Mirror Magazine
11th June 2000

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Leisure pleasure

By Laila Nasry.

"Turn down the volume I'm trying to have some peace and quiet down here."

"It's my favourite song and I need to hear it full volume, besides it's raining."

Does this sound familiar? For mum its the couch, a mag, a warm cup of coffee, the perfect combination to relax on a rainy day. But for the 'head banger' in the family this is no way to chill out. ImageIt has to be the best of G 'N R while playing 'Dave' on the computer.

While he wonders geez mum's really old fashioned, obviously mum's thoughts are more like that child is incorrigible, did I bring him up? What's wrong with the picture people???

Back then leisure blended in with people's slow paced lives. Stamp collecting, reading, knitting, sewing, gardening were what made people relax. It was hardly or never the fast and furious type of activities. These leisurely past times were not just balm for the weary soul but were a learning process in itself. Not only did one gather added knowledge, but learnt patience, perseverance and important lifelong skills.

Stamp collecting meant a way of gathering knowledge about different countries, learning about cultures, famous people etc. However to most of today's youngsters spending free time collecting stamps would be down right lousy, to say the least. For it entails hours of sitting patiently at one place with a bowl of water, glue, a stamp album and painstakingly collect what would seem to them small pieces of pictured paper with sticky backs and jagged ends.Information they'd rather gain surfing the net. Besides the fact that it's quicker, it's far easier to click buttons than stick stamps.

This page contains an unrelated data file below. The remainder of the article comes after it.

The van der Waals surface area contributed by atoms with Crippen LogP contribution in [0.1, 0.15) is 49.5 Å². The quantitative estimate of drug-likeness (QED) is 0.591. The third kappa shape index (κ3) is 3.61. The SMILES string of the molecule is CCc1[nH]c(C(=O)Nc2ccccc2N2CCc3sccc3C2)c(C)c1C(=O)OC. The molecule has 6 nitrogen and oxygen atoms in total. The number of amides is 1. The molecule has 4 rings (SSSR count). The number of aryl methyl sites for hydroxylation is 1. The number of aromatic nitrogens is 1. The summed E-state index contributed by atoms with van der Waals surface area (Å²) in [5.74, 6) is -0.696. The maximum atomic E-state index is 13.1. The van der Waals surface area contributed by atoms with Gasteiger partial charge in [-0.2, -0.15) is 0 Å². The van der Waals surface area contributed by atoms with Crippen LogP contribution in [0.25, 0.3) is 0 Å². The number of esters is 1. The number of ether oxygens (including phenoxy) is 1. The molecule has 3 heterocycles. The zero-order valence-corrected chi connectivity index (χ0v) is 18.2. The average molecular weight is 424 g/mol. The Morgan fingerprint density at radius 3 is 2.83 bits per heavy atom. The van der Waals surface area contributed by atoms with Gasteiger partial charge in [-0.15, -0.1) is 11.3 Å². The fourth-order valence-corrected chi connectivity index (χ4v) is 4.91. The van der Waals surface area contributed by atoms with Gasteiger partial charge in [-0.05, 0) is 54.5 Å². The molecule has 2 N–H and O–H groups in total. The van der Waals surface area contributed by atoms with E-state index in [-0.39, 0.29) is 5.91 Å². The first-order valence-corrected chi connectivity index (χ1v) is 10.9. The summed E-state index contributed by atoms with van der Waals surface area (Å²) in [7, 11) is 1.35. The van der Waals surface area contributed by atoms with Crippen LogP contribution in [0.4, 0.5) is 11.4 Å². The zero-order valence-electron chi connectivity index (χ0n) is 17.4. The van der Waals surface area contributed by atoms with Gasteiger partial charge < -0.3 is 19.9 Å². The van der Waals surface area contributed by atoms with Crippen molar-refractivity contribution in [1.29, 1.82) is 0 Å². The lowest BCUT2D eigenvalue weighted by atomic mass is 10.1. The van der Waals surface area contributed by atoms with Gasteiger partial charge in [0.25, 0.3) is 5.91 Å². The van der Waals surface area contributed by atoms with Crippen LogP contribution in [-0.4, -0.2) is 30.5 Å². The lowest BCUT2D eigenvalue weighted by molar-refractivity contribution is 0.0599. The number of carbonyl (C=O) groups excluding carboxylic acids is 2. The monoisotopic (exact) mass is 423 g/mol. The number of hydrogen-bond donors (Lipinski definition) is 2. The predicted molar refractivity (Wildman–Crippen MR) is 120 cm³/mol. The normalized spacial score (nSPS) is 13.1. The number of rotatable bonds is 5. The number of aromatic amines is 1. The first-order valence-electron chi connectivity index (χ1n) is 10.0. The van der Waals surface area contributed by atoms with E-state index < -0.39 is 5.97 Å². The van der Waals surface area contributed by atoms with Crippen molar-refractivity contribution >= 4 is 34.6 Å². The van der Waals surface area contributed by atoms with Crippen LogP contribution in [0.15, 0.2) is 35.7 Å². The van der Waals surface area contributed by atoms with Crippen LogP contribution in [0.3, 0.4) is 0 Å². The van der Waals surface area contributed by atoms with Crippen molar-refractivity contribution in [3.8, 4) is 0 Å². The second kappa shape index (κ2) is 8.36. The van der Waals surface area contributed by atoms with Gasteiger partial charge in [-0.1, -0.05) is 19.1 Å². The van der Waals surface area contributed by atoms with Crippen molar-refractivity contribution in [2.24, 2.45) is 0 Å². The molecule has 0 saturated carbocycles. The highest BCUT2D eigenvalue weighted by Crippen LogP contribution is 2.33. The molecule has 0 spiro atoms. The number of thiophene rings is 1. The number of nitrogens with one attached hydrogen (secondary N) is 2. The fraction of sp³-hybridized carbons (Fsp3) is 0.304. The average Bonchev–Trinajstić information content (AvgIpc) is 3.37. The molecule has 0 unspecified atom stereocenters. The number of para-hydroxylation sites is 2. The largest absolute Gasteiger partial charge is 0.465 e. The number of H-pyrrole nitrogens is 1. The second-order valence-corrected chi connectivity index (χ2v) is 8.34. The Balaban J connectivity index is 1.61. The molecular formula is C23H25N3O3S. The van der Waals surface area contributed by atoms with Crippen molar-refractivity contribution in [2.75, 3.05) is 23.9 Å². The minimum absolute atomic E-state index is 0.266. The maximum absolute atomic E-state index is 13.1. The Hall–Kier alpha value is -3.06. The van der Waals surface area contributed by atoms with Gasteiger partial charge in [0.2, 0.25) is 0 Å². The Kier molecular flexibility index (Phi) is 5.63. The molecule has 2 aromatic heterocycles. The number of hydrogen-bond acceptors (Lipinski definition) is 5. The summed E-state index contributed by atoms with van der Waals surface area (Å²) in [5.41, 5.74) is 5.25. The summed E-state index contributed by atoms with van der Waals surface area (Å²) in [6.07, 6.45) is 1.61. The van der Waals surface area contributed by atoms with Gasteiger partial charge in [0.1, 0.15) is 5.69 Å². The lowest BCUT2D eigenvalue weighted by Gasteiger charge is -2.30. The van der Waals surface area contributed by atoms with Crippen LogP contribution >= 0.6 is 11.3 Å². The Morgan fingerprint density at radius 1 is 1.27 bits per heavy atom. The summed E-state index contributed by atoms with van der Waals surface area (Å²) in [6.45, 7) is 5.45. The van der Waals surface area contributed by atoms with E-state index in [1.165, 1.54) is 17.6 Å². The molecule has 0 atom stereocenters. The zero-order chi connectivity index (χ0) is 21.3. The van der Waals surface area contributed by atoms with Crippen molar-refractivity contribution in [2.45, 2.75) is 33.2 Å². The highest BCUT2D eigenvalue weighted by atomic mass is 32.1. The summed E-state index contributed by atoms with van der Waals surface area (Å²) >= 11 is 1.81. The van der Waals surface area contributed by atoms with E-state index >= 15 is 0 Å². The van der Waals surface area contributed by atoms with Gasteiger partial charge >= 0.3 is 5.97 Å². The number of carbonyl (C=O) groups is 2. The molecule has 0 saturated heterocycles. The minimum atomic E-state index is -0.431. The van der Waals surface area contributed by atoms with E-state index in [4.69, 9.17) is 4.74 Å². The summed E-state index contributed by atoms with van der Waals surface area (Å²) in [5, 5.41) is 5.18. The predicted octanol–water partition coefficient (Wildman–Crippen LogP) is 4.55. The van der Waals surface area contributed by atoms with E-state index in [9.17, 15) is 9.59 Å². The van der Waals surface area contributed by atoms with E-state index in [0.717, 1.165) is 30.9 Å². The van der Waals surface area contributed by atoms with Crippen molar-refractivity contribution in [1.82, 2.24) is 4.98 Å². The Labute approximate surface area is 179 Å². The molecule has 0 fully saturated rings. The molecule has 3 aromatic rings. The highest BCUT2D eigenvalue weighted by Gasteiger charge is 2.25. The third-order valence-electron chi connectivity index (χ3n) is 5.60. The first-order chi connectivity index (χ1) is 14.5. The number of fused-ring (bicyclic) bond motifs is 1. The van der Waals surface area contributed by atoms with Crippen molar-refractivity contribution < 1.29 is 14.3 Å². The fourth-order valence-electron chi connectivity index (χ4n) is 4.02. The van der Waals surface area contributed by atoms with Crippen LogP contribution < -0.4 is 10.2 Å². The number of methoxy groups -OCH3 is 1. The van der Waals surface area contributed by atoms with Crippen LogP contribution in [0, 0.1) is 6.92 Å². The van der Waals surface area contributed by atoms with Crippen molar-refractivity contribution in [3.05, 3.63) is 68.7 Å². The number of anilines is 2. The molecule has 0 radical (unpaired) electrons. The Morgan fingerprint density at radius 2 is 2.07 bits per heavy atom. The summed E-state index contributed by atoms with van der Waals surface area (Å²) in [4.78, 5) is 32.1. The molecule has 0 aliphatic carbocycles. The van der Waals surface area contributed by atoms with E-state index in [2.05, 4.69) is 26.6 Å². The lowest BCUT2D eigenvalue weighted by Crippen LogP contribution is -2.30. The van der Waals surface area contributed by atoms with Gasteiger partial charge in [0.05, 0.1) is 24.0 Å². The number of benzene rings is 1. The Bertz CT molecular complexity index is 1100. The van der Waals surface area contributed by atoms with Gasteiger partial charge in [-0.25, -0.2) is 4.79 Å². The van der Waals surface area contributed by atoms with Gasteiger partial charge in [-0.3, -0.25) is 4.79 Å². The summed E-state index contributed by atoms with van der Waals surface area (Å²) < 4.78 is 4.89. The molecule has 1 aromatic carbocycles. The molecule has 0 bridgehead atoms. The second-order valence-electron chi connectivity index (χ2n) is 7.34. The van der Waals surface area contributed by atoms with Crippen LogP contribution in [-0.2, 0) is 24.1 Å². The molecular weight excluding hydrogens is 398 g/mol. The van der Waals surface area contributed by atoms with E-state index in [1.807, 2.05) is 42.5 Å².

Say knitting and one would get a 'like totally duh', look from most teenagers. What many wonder is how in the world does it relax you when you have to concentrate really hard and strain your eyes to determine that the proper needle goes into the proper stitch, and that one does not miss a stitch.

"Gosh, I can't see myself sitting in one place and sewing or knitting. That way I really admire my mother's and grandmother's patience but that's about it. I don't see how it's fun and I just can't see myself indulging in such 'activity'. Thanks but no thanks," says 18-year-old Upeka.

If the majority of young people in Sri Lanka feel their parents missed out on a helluva lot because of their utterly illogical spare time activities, well then the feeling is mutual. Today leisure has taken an about turn. More and more young people are prone to do something "active" during their leisure. The rage being bowling, pro-karting, shooting pool, hanging around malls. Gone are the days of sitting still, the most being either in front of a computer or television

Harsha is 21 years old and loves bowling and pro-karting. "It's so cool. Even my dad comes along at times and has a jolly good time. I guess the older generation was unfortunate because they had neither the chance nor choice offered to them as we have now. Man, I'm glad I was born now and not then."

While some of the 'long timers' find pro-karting nonsensical for the mere fact that one has to drive round and round at break neck speed the young call it thrill, action, adventure. The 'in' thing among most teenagers is hanging around shopping malls all dressed up. But for most adults, this is the height of absurdity. They question what good comes out of the exercise other than it being an absolute waste of time.

"I totally disapprove of idling in malls. Other than that I have no problem with bowling, playing pool or watching movies except that they are getting more violent. But nothing like reading for me. Youngsters who don't read are really missing a treat. It's a whole new world," Mrs. Wijesooriya stated.

Shooting pool, which in essence is putting balls into holes, is seen as pure hype. It offers none of the added knowledge stamp collecting or reading offers nor has it any thrill element to it. "I feel that today's youth are caught up in a commercialised world and what a price they are paying. Leisure has turned into a money-generating business and the young ones are the guinea pigs. These activities have hardly any long term benefits," Mr. R Fonseka voiced.

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